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Marilynne Robinson

Marilynne Robinson

Pulitzer Prize-winner Marilynne Robinson delivers a lecture on the notion of grace, “a word without synonyms, a concept without paraphrase.” From the current state of the publishing industry to her work in academia, Robinson presents a series of thought-provoking contrasts and illuminations.

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Showing KWLS Audio Archives from: Shuffle

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Richard Wilbur

In this recording from the 2003 Seminar, Wilbur reads and comments upon numerous poems, translations, lyrics, and light verse spanning his career. Wilbur begins the reading with two poems, "The Reader" and "Man Running," from the then-unpublished Collected Poems, 1943-2004, and continues wi...

C.D. Wright

C.D. Wright

C.D. Wright is the author of numerous collections of poetry and prose, including Cooling Time: An American Poetry Vigil (2005). She has received fellowships from the National Endowment for the Arts (twice), the Guggenheim Foundation, and the Bunting Institute, as well as Witter Bynner Prize for Poet...

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Phyllis Rose

Phyllis Rose explores our fascination with writers' lives, while uncovering the dueling impulses of biography and critical theory. 'Writing is done in private and involves a descent into the self,' she says. 'This struggle for truth and precision is so specialized, so private, so word-dependent, tha...

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Paul Muldoon

Paul Muldoon was born and raised in Northern Ireland and has lived in the United States since 1987. He is poetry editor for The New Yorker and the author of more than 10 collections of poems, including the 2002 Moy Sand and Gravel, which won the Pulitzer Prize for Poetry and the International Griffi...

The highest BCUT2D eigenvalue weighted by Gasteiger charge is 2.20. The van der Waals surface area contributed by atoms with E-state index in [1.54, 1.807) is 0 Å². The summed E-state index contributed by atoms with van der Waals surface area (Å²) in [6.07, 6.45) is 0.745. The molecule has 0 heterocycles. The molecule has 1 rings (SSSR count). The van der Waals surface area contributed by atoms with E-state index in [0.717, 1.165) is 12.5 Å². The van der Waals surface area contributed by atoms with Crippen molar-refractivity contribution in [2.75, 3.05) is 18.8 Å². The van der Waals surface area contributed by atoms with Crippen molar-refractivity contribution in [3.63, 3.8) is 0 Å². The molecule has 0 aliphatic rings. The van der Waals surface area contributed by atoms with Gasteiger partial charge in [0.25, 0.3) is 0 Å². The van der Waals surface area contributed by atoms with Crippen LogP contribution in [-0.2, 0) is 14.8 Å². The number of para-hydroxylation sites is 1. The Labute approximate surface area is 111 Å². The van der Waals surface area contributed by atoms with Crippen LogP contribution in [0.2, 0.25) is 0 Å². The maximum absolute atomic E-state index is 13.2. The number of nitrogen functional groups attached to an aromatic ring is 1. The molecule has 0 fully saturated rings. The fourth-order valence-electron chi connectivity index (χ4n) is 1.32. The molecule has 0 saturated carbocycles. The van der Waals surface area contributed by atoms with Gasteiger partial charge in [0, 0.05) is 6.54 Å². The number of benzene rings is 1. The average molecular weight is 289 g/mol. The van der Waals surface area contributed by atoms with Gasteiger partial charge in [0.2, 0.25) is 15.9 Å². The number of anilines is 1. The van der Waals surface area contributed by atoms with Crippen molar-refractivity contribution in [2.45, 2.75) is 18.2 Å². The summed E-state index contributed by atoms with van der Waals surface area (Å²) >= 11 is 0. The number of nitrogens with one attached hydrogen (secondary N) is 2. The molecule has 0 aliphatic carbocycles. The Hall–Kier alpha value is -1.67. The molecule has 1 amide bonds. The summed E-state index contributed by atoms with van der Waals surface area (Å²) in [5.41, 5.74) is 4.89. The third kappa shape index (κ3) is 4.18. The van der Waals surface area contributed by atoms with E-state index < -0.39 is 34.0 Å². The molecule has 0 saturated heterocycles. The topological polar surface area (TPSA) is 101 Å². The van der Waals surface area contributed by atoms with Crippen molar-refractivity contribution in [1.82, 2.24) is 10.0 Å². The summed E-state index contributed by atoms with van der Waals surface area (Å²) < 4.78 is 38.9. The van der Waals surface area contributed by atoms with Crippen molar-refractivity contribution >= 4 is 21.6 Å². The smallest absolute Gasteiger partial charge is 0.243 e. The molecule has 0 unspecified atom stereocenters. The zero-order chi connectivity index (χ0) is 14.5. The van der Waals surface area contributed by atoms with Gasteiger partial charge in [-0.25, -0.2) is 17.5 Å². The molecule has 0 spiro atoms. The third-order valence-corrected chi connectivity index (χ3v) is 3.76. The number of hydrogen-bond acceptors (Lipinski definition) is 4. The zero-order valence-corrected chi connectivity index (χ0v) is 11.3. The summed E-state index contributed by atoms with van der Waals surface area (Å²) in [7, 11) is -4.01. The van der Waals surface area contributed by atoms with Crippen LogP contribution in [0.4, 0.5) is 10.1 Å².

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Maggie Nelson

As KWLS Board Member Bob Richardson says in his introduction, Maggie Nelson is “intimately acquainted with the night”. Nelson reads from and discusses her books “Jane: A Murder” and “The Red Parts: A Memoir”. Both concern Jane, who was Nelson’s mother’...

Sharon-Olds

Sharon Olds

Sharon Olds reads a selection of poems from her body of work, including 1987’s “On the Subway,” “Animal Crackers,” “When I Left Her” (work in progress), “Stag’s Leap,” “Wooden Ode,” “When She Slept In,” and “A ...

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Gore Vidal

Gore Vidal (1925-2012) was one of America’s most distinct voices for more than half a century. The author of more than 20 novels, hundreds of essays, and several plays for screen and stage, Vidal was perhaps best known for the eloquent and witheringly sarcastic political commentary that made h...

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Richard Wilbur

Richard Wilbur is among the singular poets of our time, the only living poet to have twice won the Pulitzer Prize, and a former Poet Laureate of the United States. In this recording from 2010, Wilbur reads more than two dozen poems and translations, many of which would be published by Harcourt that ...

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David A. Kaufelt

“I have a theory why we all live here—it’s called the Peter Pan theory. Freud said we're at our most creative before we’re five years old. That’s where we are here. We wear shorts, we ride bicycles, we have the water, a great symbol of the unconscious, and we’re free to be children h...

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Colm Tóibín

Irish novelist Colm Tóibín discusses Elizabeth Bishop and Thom Gunn. It is part of their achievement as poets, he argues, that 'Bishop and Gunn, in a confessional age, masked their grief with reason.' Includes close readings of Bishop's 'One Art,' 'Poem,' and 'North Haven' and Gunn's 'In Santa Mar...

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Geoff Dyer

In an interview with Christopher Lydon, Geoff Dyer argues that literary greatness should not be measured by the novel, but by marginal genres like essays, letters, and travel writing. The pursuit of truth in literature will succeed only when you ‘remain absolutely faithful to the vagaries of your ...

southernvoice

Panel: House, Jones, & Smith

Tayari Jones, Silas House, and Lee Smith in conversation about the Southern voice in writing. From the 2008 seminar: “New Voices.”

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